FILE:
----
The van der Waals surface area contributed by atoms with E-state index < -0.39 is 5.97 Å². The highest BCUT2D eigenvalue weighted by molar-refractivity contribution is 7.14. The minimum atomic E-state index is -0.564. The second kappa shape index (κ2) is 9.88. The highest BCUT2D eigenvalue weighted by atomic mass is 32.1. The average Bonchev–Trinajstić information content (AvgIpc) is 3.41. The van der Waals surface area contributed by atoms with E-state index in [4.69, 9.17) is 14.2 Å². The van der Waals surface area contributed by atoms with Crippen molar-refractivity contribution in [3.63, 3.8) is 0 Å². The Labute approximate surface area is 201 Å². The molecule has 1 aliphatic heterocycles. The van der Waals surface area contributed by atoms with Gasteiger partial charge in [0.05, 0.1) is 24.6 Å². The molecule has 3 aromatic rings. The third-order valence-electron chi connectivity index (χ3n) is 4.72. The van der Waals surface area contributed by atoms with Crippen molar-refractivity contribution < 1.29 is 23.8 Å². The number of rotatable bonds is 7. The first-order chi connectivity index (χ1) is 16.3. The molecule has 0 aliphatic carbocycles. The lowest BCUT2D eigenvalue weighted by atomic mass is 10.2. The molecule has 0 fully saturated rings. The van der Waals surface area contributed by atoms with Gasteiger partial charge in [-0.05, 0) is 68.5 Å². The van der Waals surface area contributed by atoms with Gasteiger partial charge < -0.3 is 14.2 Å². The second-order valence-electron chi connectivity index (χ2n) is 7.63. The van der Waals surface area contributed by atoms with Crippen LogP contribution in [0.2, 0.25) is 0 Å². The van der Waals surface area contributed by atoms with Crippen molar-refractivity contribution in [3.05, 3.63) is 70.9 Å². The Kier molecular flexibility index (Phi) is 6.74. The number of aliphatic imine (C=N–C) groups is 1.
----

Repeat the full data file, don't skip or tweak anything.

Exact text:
The van der Waals surface area contributed by atoms with E-state index < -0.39 is 5.97 Å². The highest BCUT2D eigenvalue weighted by molar-refractivity contribution is 7.14. The minimum atomic E-state index is -0.564. The second kappa shape index (κ2) is 9.88. The highest BCUT2D eigenvalue weighted by atomic mass is 32.1. The average Bonchev–Trinajstić information content (AvgIpc) is 3.41. The van der Waals surface area contributed by atoms with E-state index in [4.69, 9.17) is 14.2 Å². The van der Waals surface area contributed by atoms with Crippen molar-refractivity contribution in [3.63, 3.8) is 0 Å². The Labute approximate surface area is 201 Å². The molecule has 1 aliphatic heterocycles. The van der Waals surface area contributed by atoms with Gasteiger partial charge in [0.05, 0.1) is 24.6 Å². The molecule has 3 aromatic rings. The third-order valence-electron chi connectivity index (χ3n) is 4.72. The van der Waals surface area contributed by atoms with Crippen molar-refractivity contribution < 1.29 is 23.8 Å². The number of rotatable bonds is 7. The first-order chi connectivity index (χ1) is 16.3. The molecule has 0 aliphatic carbocycles. The lowest BCUT2D eigenvalue weighted by atomic mass is 10.2. The molecule has 0 fully saturated rings. The van der Waals surface area contributed by atoms with Gasteiger partial charge in [-0.05, 0) is 68.5 Å². The van der Waals surface area contributed by atoms with Gasteiger partial charge < -0.3 is 14.2 Å². The second-order valence-electron chi connectivity index (χ2n) is 7.63. The van der Waals surface area contributed by atoms with Crippen LogP contribution in [0.2, 0.25) is 0 Å². The van der Waals surface area contributed by atoms with Crippen molar-refractivity contribution in [3.05, 3.63) is 70.9 Å². The Kier molecular flexibility index (Phi) is 6.74. The number of aliphatic imine (C=N–C) groups is 1.